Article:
Strength and Aspirations

Friday night I was feeling kind of down.  It had been a week of highs and lows.  The highs were a mix of positive discussions with friends about new business starts, watching a community come together to support one of their own, and work on an exciting business proposal.  The lows  included some personal challenges that were soon grossly over-shadowed by two separate tragedies that touched the lives of my friends.

Joan Koerber-Walker, Phoenix, AZAs I sat at my laptop, sending #FollowFriday thank you notes on Twitter and posting articles and other tidbits to friends, I pulled a quote from my quote file (a mix of things that I have collected over the years)and shot it out on @JKWGrowth.  The post read…

The real tragedy of the poor is the poverty of their aspirations. ” ~ Adam Smith

It was meaningful to me.  I had seen examples repeatedly in over 30 years of volunteer work.  True poverty often breeds despair and with it the death of peoples’ aspirations. 

Can you imagine living in circumstances where you lost the desire or the belief that you could achieve something high or great?  Is that not a tragedy?

When logging in Saturday morning, I gained a different perspective from two readers who saw it quite differently.  There was yet another reader who, having read their tweets in response to mine, ‘respectfully’ asked if I could prove that Adam Smith had said that with a citation.   

So, I stopped what I was doing, went upstairs to my office, pulled out my copies of Adam Smith’s books and other historical economics texts and started looking.  Two hours later I had no citation to quote.  Just numerous websites and references to the quote but no citation of where it had originated from.  Maybe he said it.  Maybe he did not.  (Unfortunately, much of what Smith once said and wrote is lost.  He lived well before the age of recordings and instructed that many of his private notes and writings be destroyed shortly before his death.)  Time for a retraction and, in one case, an apology.

You may be wondering, why bother with an apology.  Well, one of the people upset by this quote took what I wrote very personally.  Here is some of what she wrote to me in a string of tweets on Twitter after reading this quote. “Having been homeless, in foster care for poverty, lost hearing due 2 untreated infection…”  “Then earning my PhD w/ expertise in poverty… In other words, actually getting it, I know how to spot a derogatory quote.” (These notes still appeared in her public twitter stream at the time of this writing. )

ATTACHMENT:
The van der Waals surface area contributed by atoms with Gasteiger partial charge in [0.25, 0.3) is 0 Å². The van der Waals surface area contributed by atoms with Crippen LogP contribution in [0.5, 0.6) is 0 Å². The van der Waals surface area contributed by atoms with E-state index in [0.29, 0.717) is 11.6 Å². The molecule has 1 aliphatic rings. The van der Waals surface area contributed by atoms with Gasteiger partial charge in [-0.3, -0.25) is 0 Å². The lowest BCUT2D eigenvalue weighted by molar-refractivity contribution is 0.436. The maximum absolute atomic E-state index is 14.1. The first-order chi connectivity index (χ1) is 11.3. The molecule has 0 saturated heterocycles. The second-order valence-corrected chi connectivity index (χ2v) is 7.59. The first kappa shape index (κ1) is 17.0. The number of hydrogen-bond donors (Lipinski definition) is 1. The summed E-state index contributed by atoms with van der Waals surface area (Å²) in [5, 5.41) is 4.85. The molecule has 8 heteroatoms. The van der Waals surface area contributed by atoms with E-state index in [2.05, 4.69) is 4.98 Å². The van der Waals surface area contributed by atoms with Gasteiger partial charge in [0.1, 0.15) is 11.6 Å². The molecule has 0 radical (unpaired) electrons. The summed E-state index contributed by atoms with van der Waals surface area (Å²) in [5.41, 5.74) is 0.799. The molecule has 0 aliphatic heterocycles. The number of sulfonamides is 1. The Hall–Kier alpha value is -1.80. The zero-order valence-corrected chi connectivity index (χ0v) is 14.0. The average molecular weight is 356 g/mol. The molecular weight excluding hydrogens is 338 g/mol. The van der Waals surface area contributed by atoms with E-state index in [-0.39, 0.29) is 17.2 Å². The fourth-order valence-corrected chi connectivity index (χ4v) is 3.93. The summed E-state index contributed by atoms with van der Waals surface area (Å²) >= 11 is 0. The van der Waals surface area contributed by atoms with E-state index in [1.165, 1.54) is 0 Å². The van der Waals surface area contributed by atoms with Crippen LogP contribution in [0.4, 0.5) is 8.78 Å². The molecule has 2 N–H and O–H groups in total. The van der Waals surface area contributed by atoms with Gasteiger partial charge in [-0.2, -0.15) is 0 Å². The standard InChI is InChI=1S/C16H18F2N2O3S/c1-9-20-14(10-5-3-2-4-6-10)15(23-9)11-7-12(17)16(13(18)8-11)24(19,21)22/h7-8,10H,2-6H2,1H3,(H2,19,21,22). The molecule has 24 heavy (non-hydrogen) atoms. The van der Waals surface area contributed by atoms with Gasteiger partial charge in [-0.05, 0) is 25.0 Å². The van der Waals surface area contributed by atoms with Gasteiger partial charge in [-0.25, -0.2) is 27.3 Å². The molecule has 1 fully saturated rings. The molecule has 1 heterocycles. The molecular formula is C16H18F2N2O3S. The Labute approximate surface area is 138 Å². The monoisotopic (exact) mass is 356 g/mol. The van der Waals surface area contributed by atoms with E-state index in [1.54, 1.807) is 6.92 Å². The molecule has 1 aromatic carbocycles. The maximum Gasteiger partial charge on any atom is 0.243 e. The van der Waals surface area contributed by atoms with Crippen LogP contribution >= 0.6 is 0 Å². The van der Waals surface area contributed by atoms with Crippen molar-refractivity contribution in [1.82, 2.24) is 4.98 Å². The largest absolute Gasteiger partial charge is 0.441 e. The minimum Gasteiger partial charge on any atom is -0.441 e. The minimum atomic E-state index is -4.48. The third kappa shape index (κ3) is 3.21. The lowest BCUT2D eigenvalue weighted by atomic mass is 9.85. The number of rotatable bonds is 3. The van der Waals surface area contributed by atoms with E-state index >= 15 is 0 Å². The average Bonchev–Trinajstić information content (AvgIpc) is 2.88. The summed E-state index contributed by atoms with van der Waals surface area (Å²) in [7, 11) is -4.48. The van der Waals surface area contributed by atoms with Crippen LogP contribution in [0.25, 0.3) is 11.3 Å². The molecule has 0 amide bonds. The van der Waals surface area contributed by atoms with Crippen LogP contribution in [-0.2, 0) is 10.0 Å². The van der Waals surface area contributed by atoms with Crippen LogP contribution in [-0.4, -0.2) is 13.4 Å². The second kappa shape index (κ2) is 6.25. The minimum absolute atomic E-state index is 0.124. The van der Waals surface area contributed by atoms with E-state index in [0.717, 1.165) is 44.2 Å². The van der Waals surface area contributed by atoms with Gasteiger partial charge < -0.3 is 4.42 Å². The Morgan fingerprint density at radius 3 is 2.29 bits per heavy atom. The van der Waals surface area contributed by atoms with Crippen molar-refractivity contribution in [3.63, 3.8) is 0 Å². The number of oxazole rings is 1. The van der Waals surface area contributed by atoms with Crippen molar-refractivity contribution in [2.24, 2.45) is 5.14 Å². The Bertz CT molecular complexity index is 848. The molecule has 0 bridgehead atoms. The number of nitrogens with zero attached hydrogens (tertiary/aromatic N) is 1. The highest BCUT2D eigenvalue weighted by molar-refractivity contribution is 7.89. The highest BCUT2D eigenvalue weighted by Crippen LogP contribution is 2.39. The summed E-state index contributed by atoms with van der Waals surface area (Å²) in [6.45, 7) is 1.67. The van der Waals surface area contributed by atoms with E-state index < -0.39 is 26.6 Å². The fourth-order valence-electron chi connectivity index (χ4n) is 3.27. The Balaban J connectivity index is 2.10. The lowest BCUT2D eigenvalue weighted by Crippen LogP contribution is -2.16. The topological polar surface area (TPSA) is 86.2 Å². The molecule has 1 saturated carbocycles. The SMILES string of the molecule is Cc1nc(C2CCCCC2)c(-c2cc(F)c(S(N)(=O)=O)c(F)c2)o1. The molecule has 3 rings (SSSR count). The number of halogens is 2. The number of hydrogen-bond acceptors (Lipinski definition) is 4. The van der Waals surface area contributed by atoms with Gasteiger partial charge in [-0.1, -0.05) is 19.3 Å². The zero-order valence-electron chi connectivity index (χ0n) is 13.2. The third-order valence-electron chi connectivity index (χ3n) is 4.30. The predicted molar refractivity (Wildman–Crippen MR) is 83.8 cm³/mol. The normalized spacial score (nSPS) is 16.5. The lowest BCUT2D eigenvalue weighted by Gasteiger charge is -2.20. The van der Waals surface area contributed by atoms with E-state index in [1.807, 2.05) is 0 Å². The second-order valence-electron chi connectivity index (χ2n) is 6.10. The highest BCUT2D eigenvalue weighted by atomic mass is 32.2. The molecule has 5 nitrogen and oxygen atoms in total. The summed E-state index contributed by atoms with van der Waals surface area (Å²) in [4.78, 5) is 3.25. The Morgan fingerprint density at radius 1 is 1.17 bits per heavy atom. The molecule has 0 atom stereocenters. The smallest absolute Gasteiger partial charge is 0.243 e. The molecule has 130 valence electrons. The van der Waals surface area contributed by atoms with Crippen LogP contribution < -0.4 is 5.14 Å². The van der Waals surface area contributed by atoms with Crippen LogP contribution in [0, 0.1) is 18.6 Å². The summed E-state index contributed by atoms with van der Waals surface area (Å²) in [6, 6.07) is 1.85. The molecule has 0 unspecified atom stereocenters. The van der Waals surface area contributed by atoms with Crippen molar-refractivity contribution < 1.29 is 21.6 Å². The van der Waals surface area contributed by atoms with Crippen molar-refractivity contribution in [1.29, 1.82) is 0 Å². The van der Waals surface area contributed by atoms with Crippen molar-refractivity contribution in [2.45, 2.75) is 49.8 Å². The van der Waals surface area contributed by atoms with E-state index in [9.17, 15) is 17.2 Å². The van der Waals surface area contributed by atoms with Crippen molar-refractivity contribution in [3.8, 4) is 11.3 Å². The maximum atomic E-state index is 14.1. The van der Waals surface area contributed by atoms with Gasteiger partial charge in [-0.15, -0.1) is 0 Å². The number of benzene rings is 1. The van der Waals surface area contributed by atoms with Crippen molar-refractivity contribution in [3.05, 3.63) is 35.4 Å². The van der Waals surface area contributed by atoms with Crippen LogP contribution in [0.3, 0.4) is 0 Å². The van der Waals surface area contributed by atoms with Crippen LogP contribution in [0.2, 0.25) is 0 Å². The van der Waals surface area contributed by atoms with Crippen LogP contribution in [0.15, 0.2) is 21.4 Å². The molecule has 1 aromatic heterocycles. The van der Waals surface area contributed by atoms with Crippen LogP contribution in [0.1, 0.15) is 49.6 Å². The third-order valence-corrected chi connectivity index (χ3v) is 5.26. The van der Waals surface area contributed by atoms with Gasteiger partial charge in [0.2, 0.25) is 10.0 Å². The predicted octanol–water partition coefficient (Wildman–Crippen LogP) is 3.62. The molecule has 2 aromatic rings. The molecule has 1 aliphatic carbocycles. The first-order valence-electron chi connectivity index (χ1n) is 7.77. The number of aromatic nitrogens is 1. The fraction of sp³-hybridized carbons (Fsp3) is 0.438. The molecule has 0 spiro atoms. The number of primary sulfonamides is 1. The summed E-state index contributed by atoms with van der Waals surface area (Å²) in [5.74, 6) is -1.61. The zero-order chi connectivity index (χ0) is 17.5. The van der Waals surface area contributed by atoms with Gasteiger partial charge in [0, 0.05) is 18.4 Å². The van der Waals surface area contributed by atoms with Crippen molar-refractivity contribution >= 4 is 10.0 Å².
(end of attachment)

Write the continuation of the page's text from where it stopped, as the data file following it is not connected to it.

Her short story (via tweets) was inspirational. Not only did she rise above her own challenges to pursue her PhD, but she did so in a field where she can make a difference for others in a similar circumstance.  Case in point, her story is a testament to both her strength and her aspirations.

I  responded to her tweet as a direct message with an apology. It failed. She was not following me; perhaps because of the tweet or perhaps she never was.  So I tried again later, and then when that too failed, sent it as an @Reply.  Maybe she’ll read it – and maybe she won’t.

So, what have I learned:

  1. Read what you tweet carefully and think before you send.  What makes sense in 140c to you, may be read very differently by others.
  2. Check credible sources – the quote or fact you have heard for years may not be entirely accurate or supportable.
  3. As a courtesy – if you engage in a conversation with someone on Twitter, be sure you are following them so that they can respond to you privately if appropriate.

But most of all, I was reminded, that no matter what your circumstance, holding on to your aspirations, continuously looking up to a higher goal, and having the strength to make that goal a reality is what success is all about.

Thanks for stopping by…Stay tuned.

– Joan Koerber-Walker

Advertisements

Comments are closed.

%d bloggers like this: